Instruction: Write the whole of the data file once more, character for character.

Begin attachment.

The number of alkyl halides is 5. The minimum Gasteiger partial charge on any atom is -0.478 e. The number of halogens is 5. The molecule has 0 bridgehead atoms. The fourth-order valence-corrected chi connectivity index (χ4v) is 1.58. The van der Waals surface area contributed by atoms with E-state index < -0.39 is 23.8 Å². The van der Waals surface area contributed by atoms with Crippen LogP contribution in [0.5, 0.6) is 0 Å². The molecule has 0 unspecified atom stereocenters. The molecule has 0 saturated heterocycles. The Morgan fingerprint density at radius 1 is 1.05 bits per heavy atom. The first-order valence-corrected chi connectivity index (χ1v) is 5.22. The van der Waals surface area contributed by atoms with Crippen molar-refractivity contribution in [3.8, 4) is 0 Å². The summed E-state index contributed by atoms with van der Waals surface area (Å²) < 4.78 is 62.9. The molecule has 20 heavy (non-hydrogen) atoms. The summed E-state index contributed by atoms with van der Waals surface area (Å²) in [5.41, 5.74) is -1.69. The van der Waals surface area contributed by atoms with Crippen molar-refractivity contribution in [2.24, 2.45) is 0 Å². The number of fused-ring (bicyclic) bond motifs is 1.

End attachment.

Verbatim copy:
The number of alkyl halides is 5. The minimum Gasteiger partial charge on any atom is -0.478 e. The number of halogens is 5. The molecule has 0 bridgehead atoms. The fourth-order valence-corrected chi connectivity index (χ4v) is 1.58. The van der Waals surface area contributed by atoms with E-state index < -0.39 is 23.8 Å². The van der Waals surface area contributed by atoms with Crippen LogP contribution in [0.5, 0.6) is 0 Å². The molecule has 0 unspecified atom stereocenters. The molecule has 0 saturated heterocycles. The Morgan fingerprint density at radius 1 is 1.05 bits per heavy atom. The first-order valence-corrected chi connectivity index (χ1v) is 5.22. The van der Waals surface area contributed by atoms with Crippen molar-refractivity contribution in [3.8, 4) is 0 Å². The summed E-state index contributed by atoms with van der Waals surface area (Å²) < 4.78 is 62.9. The molecule has 20 heavy (non-hydrogen) atoms. The summed E-state index contributed by atoms with van der Waals surface area (Å²) in [5.41, 5.74) is -1.69. The van der Waals surface area contributed by atoms with Crippen molar-refractivity contribution in [2.24, 2.45) is 0 Å². The number of fused-ring (bicyclic) bond motifs is 1.